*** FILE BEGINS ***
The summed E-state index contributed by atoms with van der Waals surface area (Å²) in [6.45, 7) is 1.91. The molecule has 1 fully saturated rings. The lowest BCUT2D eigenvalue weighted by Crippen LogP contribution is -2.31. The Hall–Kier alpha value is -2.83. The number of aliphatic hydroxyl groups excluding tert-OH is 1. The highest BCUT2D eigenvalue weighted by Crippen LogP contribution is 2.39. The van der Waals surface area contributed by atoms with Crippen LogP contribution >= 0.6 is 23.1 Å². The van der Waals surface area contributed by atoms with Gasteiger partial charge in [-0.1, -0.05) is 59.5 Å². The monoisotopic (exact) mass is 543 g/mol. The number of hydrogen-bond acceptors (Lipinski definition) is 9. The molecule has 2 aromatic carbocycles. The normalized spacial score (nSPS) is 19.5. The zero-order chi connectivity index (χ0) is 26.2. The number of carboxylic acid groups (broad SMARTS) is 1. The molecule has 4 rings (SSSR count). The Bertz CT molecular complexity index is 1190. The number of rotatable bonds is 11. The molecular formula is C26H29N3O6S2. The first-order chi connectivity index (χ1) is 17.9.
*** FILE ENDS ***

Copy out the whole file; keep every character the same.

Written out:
The summed E-state index contributed by atoms with van der Waals surface area (Å²) in [6.45, 7) is 1.91. The molecule has 1 fully saturated rings. The lowest BCUT2D eigenvalue weighted by Crippen LogP contribution is -2.31. The Hall–Kier alpha value is -2.83. The number of aliphatic hydroxyl groups excluding tert-OH is 1. The highest BCUT2D eigenvalue weighted by Crippen LogP contribution is 2.39. The van der Waals surface area contributed by atoms with Crippen LogP contribution >= 0.6 is 23.1 Å². The van der Waals surface area contributed by atoms with Gasteiger partial charge in [-0.1, -0.05) is 59.5 Å². The monoisotopic (exact) mass is 543 g/mol. The number of hydrogen-bond acceptors (Lipinski definition) is 9. The molecule has 2 aromatic carbocycles. The normalized spacial score (nSPS) is 19.5. The zero-order chi connectivity index (χ0) is 26.2. The number of carboxylic acid groups (broad SMARTS) is 1. The molecule has 4 rings (SSSR count). The Bertz CT molecular complexity index is 1190. The number of rotatable bonds is 11. The molecular formula is C26H29N3O6S2. The first-order chi connectivity index (χ1) is 17.9.